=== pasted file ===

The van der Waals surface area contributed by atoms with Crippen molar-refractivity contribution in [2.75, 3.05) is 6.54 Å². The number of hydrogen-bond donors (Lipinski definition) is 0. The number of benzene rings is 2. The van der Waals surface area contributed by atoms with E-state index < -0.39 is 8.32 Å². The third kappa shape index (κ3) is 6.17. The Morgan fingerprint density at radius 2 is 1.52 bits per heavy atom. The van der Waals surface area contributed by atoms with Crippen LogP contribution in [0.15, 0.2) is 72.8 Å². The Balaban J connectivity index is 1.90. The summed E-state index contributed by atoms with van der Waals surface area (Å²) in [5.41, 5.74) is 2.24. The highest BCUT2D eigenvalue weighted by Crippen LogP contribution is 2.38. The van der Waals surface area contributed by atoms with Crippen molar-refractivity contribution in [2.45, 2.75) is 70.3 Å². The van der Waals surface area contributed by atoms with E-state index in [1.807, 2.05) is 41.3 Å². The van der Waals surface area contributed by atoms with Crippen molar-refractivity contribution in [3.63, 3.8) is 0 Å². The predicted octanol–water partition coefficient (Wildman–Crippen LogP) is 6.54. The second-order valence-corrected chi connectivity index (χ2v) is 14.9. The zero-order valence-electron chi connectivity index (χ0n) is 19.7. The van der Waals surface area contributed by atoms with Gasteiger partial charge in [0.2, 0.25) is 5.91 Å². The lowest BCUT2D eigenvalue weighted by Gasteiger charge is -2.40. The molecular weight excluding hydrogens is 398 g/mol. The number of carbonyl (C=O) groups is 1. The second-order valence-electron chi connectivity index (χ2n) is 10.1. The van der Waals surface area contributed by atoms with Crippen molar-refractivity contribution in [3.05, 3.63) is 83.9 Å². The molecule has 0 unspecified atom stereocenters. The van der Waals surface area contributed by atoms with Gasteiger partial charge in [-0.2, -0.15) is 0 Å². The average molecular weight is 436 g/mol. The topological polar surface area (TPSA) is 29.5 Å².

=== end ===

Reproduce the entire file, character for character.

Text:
The van der Waals surface area contributed by atoms with Crippen molar-refractivity contribution in [2.75, 3.05) is 6.54 Å². The number of hydrogen-bond donors (Lipinski definition) is 0. The number of benzene rings is 2. The van der Waals surface area contributed by atoms with E-state index < -0.39 is 8.32 Å². The third kappa shape index (κ3) is 6.17. The Morgan fingerprint density at radius 2 is 1.52 bits per heavy atom. The van der Waals surface area contributed by atoms with Crippen LogP contribution in [0.15, 0.2) is 72.8 Å². The Balaban J connectivity index is 1.90. The summed E-state index contributed by atoms with van der Waals surface area (Å²) in [5.41, 5.74) is 2.24. The highest BCUT2D eigenvalue weighted by Crippen LogP contribution is 2.38. The van der Waals surface area contributed by atoms with Crippen molar-refractivity contribution in [2.45, 2.75) is 70.3 Å². The van der Waals surface area contributed by atoms with E-state index in [1.807, 2.05) is 41.3 Å². The van der Waals surface area contributed by atoms with Crippen molar-refractivity contribution in [3.63, 3.8) is 0 Å². The predicted octanol–water partition coefficient (Wildman–Crippen LogP) is 6.54. The second-order valence-corrected chi connectivity index (χ2v) is 14.9. The zero-order valence-electron chi connectivity index (χ0n) is 19.7. The van der Waals surface area contributed by atoms with Gasteiger partial charge in [0.2, 0.25) is 5.91 Å². The lowest BCUT2D eigenvalue weighted by Gasteiger charge is -2.40. The molecular weight excluding hydrogens is 398 g/mol. The number of carbonyl (C=O) groups is 1. The second-order valence-electron chi connectivity index (χ2n) is 10.1. The van der Waals surface area contributed by atoms with Crippen molar-refractivity contribution in [3.05, 3.63) is 83.9 Å². The molecule has 0 unspecified atom stereocenters. The van der Waals surface area contributed by atoms with Gasteiger partial charge in [-0.2, -0.15) is 0 Å². The average molecular weight is 436 g/mol. The topological polar surface area (TPSA) is 29.5 Å².